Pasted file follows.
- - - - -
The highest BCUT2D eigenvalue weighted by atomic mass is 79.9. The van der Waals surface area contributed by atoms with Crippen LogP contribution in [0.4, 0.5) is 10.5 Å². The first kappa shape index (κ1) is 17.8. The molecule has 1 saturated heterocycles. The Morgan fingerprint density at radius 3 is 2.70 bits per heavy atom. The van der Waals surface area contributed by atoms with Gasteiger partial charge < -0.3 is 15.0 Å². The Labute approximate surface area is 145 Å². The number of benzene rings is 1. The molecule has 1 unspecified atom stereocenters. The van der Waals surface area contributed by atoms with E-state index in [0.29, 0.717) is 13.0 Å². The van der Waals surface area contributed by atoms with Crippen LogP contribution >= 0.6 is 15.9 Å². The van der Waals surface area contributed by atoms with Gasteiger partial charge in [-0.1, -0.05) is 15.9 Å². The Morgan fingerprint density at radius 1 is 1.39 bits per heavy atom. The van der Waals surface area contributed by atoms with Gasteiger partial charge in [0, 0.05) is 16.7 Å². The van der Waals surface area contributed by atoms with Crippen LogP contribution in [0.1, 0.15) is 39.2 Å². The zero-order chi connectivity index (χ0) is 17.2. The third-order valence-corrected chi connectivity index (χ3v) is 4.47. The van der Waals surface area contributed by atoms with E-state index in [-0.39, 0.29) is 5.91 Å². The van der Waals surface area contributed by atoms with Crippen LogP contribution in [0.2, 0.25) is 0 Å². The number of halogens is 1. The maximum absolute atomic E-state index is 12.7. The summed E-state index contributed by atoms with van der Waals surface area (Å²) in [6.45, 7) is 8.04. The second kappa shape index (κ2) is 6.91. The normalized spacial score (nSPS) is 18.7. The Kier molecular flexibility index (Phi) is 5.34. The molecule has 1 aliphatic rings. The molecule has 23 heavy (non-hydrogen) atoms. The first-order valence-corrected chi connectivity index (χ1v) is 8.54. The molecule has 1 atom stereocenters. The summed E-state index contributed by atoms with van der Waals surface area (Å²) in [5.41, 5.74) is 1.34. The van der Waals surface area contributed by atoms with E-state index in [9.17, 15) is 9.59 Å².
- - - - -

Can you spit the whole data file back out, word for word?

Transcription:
The highest BCUT2D eigenvalue weighted by atomic mass is 79.9. The van der Waals surface area contributed by atoms with Crippen LogP contribution in [0.4, 0.5) is 10.5 Å². The first kappa shape index (κ1) is 17.8. The molecule has 1 saturated heterocycles. The Morgan fingerprint density at radius 3 is 2.70 bits per heavy atom. The van der Waals surface area contributed by atoms with Gasteiger partial charge < -0.3 is 15.0 Å². The Labute approximate surface area is 145 Å². The number of benzene rings is 1. The molecule has 1 unspecified atom stereocenters. The van der Waals surface area contributed by atoms with E-state index in [0.29, 0.717) is 13.0 Å². The van der Waals surface area contributed by atoms with Crippen LogP contribution >= 0.6 is 15.9 Å². The van der Waals surface area contributed by atoms with Gasteiger partial charge in [-0.1, -0.05) is 15.9 Å². The Morgan fingerprint density at radius 1 is 1.39 bits per heavy atom. The van der Waals surface area contributed by atoms with Gasteiger partial charge in [0, 0.05) is 16.7 Å². The van der Waals surface area contributed by atoms with Crippen LogP contribution in [0.1, 0.15) is 39.2 Å². The zero-order chi connectivity index (χ0) is 17.2. The third-order valence-corrected chi connectivity index (χ3v) is 4.47. The van der Waals surface area contributed by atoms with E-state index in [-0.39, 0.29) is 5.91 Å². The van der Waals surface area contributed by atoms with Crippen LogP contribution in [0.2, 0.25) is 0 Å². The number of halogens is 1. The maximum absolute atomic E-state index is 12.7. The summed E-state index contributed by atoms with van der Waals surface area (Å²) in [6.45, 7) is 8.04. The second kappa shape index (κ2) is 6.91. The normalized spacial score (nSPS) is 18.7. The Kier molecular flexibility index (Phi) is 5.34. The molecule has 1 aliphatic rings. The molecule has 23 heavy (non-hydrogen) atoms. The first-order valence-corrected chi connectivity index (χ1v) is 8.54. The molecule has 1 atom stereocenters. The summed E-state index contributed by atoms with van der Waals surface area (Å²) in [5.41, 5.74) is 1.34. The van der Waals surface area contributed by atoms with E-state index in [9.17, 15) is 9.59 Å².